If you've decided that you'd like to try out one of the new TLDs, you have plenty of options. Plus, the process of securing a new TLD is no different from purchasing any of the old ones. Getting a domain name with a new TLD is as simple as finding a domain registrar that supplies them, and finding one that matches your branding and requirements.

For example, if you'd like a .xyz domain, you can search for and purchase one directly from the TLD's official site:

The website.

However, there are also registrars that specialize in offering many different new TLDs, such as CentralNic:

The CentralNic website.

All you need to do is search for the domain you want. Once you've found it, you can add it to your cart and purchase it like you would any other domain name:

Adding an xyz domain name to your cart.

When the purchase has been completed, you're free to connect the domain to your site. You can then use it to brand your site, or set up a Shortlink URL. You might even want to use several different domain names for various aspects of your site – for instance, you can using a .blog domain for your site's blog. The only limit to how you can use these new TLDs is your own creativity.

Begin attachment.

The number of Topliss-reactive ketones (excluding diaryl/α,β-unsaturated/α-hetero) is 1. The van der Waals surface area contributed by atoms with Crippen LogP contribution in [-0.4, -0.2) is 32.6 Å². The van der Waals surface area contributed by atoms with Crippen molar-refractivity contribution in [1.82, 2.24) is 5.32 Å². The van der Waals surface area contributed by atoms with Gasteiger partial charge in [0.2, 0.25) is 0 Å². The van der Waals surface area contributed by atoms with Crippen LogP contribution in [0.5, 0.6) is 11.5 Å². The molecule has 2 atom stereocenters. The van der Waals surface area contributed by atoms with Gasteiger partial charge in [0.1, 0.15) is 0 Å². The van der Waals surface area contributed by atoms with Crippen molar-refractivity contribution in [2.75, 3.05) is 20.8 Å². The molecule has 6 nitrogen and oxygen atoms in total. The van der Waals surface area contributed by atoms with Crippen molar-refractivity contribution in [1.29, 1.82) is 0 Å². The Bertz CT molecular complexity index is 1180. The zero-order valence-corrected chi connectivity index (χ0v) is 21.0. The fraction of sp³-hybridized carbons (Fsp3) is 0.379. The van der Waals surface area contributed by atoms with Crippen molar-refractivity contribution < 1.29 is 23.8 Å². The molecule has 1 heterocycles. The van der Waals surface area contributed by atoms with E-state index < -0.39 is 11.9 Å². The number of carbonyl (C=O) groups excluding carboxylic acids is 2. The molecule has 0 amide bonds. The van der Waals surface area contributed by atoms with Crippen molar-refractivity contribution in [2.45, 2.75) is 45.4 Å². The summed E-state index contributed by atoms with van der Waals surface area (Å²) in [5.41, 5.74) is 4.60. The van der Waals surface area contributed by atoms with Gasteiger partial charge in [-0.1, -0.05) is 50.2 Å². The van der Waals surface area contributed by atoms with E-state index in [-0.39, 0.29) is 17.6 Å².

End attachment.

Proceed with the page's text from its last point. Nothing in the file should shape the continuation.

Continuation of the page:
The days when you essentially had to choose between .com and .net are long gone. With the arrival of hundreds of new TLDs, you now have an enormous degree of freedom when it comes to picking a domain name. This enables you to create even better branded links, and get creative with how your site is named.

Of course, new TLDs come with both benefits and disadvantages. One one hand, there’s still a pervasive sense that they’re less trustworthy than the standard alternatives. However, they also tend to be considerably cheaper than their traditional counterparts, and they offer a lot more branding possibilities.

Do you have any questions about whether you should use a new TLD for your site? Let us know in the comments section below!

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Categories: Branding
About John Hughes

John is a blogging addict, WordPress fanatic, and staff writer.